So, baseline: If you want to start to let your beer improve your meal, start with what you like to drink and work outward. Despite what you may have been led to believe, when you’re getting started in pairing foods with beers, it’s easiest when you pick a beer you already like to drink and find a food that complements the beer.

In that way, pairing is a lot like those “magic eye” pictures that were so popular. No one could tell you how to see them, but once you figured it out on your own, it was a piece of cake. The next time you have a beer, just ask yourself what you like about its flavor. If you order something that goes well with it, you’ll get the “trick” and from there, the world is your oyster.

Navigating IPAs

The shortest version is that based on how bitter or hoppy you like an IPA, order something proportionately spicy. Tried and true favorites, like Dogfish Head’s 60 Minute or Evolution’s Lot 3 are going to improve things like wings, Chinese and Indian food in ways that have to be experienced to be believed.

For every fruitiness that you like, (grapefruit, pineapple, blood orange, etc.) add a greater element of barbecue. The fruit takes the zing of a spicy-fruity sauce to new levels. But, to be honest, if the beer is anywhere in the “yellow-to-golden” spectrum, it’s going to complement spicy foods.

Wheat beers

If wheat beers are your thing, notice the citrus aspect the next time you have one. Try it with a broiled fish or a greens-heavy dish or even a salad (bonus points for a Caesar salad). It will cut the salt in a really refreshing way and bolster any fruits.

Stouts and porters

If these are your favorite beers, it’s because of the chocolate or coffee smokiness (or, maybe just the relief from bitterness). So if it is charred on a grill, there’s going to be some complements there.But if you’re interested in a counterpoint, letting the smokiness come from the beer to bolster the lack of smokiness in your food, try it with any hardy soup (tomato is a personal favorite).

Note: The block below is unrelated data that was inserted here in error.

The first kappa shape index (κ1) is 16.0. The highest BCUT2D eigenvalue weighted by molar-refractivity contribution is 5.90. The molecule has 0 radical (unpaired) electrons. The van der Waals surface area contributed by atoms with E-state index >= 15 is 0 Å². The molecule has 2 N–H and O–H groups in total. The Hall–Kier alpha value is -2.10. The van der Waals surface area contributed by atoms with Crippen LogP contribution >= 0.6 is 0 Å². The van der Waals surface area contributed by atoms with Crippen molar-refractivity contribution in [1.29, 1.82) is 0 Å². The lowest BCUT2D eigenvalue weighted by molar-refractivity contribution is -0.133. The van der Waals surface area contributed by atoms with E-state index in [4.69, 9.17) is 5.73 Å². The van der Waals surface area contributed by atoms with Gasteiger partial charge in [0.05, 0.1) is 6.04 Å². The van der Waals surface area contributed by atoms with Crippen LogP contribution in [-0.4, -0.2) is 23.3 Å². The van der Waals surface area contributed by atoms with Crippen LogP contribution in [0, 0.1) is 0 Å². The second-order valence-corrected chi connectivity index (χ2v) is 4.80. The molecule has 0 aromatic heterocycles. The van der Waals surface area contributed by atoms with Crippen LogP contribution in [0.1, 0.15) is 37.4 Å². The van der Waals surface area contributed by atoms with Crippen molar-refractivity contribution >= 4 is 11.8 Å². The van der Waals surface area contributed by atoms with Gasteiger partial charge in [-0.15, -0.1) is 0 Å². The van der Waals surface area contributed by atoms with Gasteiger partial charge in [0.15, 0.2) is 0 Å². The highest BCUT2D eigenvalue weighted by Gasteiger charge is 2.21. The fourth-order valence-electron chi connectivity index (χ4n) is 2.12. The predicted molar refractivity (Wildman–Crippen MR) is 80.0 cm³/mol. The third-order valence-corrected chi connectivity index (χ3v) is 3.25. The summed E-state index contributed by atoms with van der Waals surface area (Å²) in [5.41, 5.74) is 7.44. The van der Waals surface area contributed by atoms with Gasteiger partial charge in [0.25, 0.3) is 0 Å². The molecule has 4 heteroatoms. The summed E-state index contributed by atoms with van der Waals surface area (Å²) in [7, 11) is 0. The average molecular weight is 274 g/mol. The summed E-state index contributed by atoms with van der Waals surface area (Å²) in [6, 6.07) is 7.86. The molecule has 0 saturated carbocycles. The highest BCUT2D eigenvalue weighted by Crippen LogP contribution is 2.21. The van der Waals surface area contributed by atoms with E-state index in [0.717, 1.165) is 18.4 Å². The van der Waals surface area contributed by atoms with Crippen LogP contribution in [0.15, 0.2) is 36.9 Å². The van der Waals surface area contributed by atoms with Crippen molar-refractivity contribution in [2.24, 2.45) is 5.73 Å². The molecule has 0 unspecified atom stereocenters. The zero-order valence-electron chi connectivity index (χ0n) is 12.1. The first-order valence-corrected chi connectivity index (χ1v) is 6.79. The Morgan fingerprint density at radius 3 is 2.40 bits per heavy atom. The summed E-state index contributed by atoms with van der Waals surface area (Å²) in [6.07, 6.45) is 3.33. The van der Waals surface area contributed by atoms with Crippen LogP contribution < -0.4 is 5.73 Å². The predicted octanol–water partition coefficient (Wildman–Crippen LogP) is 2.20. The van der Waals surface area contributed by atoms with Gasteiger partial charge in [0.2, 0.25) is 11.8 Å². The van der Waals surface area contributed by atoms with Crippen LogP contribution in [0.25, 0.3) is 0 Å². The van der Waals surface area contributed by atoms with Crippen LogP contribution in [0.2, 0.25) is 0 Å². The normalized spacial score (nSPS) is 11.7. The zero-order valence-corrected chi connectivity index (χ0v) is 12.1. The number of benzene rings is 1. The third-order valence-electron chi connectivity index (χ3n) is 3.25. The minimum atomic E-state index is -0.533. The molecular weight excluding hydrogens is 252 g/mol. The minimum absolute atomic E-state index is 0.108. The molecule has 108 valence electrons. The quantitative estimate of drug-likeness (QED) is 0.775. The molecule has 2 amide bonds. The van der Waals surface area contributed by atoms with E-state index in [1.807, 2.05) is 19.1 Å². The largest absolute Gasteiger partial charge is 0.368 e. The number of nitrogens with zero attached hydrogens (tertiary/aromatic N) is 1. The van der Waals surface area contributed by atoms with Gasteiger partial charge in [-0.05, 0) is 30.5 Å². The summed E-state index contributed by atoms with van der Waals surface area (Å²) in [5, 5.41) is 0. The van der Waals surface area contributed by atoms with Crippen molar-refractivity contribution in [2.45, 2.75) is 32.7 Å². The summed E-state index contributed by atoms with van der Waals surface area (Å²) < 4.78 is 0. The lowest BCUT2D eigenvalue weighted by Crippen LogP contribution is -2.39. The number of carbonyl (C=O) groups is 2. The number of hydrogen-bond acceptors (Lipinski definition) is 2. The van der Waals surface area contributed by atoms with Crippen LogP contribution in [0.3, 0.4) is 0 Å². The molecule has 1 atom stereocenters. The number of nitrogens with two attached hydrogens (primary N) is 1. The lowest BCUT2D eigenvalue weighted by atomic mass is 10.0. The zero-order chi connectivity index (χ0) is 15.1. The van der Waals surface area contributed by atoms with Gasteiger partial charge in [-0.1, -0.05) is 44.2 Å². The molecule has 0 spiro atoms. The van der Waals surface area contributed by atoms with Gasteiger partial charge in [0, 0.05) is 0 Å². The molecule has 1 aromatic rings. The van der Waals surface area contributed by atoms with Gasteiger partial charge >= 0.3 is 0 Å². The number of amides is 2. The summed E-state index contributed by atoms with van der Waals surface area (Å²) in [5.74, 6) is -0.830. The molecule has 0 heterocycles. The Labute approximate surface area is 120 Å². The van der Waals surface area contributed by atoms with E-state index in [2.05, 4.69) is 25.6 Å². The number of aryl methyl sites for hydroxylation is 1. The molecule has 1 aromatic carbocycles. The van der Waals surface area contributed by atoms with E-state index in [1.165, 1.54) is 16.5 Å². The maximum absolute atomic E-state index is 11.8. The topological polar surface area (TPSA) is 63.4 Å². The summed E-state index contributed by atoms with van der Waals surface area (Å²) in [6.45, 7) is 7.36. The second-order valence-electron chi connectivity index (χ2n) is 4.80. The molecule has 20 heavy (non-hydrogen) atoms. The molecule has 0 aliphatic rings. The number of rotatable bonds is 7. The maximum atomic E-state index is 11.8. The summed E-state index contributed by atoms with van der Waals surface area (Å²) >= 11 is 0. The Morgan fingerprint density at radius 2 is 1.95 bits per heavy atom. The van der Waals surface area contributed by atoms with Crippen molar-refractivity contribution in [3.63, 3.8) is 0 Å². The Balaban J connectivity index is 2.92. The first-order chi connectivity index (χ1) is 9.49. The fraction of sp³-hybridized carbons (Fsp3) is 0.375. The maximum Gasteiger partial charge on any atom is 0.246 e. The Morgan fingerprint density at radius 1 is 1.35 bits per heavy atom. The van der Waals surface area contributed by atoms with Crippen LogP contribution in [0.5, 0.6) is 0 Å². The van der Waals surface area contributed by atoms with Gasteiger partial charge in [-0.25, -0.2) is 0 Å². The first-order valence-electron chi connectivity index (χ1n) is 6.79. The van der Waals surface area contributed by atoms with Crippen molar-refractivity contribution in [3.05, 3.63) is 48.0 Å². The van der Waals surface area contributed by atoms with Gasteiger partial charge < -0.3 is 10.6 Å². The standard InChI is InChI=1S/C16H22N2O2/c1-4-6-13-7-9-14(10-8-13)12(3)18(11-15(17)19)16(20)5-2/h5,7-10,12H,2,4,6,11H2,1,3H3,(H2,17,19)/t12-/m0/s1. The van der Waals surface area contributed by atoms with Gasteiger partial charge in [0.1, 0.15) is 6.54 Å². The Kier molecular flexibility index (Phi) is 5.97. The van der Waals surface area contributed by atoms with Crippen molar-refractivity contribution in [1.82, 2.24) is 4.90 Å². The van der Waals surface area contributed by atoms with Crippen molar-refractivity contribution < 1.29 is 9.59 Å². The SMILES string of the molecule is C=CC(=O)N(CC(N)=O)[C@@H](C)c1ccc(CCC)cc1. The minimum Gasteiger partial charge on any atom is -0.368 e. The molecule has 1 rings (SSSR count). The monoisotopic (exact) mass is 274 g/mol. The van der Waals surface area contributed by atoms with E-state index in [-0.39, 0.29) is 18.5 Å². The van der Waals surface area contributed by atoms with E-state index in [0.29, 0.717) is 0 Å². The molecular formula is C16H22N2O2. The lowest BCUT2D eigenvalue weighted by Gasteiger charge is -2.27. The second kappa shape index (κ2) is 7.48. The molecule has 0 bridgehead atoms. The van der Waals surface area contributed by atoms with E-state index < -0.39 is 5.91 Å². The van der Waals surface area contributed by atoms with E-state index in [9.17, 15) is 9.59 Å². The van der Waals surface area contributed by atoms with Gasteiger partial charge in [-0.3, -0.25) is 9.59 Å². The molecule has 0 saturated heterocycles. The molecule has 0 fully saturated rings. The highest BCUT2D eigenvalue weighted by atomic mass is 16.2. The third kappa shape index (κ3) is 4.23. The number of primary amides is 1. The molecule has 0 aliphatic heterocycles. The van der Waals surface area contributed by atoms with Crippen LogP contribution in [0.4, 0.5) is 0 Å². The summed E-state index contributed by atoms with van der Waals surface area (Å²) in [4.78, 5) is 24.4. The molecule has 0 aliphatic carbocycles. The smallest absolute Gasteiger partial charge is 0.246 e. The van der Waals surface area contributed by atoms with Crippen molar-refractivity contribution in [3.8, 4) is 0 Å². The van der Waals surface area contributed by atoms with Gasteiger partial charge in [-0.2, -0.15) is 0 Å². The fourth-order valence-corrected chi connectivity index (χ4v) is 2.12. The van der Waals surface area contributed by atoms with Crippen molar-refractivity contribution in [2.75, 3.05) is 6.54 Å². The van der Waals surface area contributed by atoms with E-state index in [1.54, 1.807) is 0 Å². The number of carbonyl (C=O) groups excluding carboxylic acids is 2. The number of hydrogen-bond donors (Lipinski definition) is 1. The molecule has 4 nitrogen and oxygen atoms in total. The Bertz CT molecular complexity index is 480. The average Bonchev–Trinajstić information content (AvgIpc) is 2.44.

Belgians

In general terms, there is not one dessert that can’t be improved by a sweet/spicy alcohol-heavy Belgian beer. But it isn’t an exclusively dessert beer. It’s awesome with fried things, especially when the primary flavor is fried, because it complements the thickness while adding flavor where it often can be missing.

Trade your pilsner or lager out for a Belgian with fish and chips. for example, and everything will work out fine.

Beer flavored beer

Speaking of which, pilsners, lagers and pale ales are on the rise among craft breweries. So, if you’ve been afraid of craft beer, these are the ones to try.

As I mentioned earlier, these don’t taste super gross if they aren’t brain-freezingly cold and are awesome “corporate beer” substitutes for everything from burgers to Mexican food.

There are tons of opinions and resources on the internet that will tell you either the exact same things or the complete opposite, but finding your own ways and preferences is the most satisfying way to learn to pair beers.

Cheese is a whole separate issue, but follows the same general principles, think of the beer, then of the cheese and you’ll be fine. There is no cheese on this planet that is not improved by one beer or another. The most important thing to remember is drink what you like and be happy.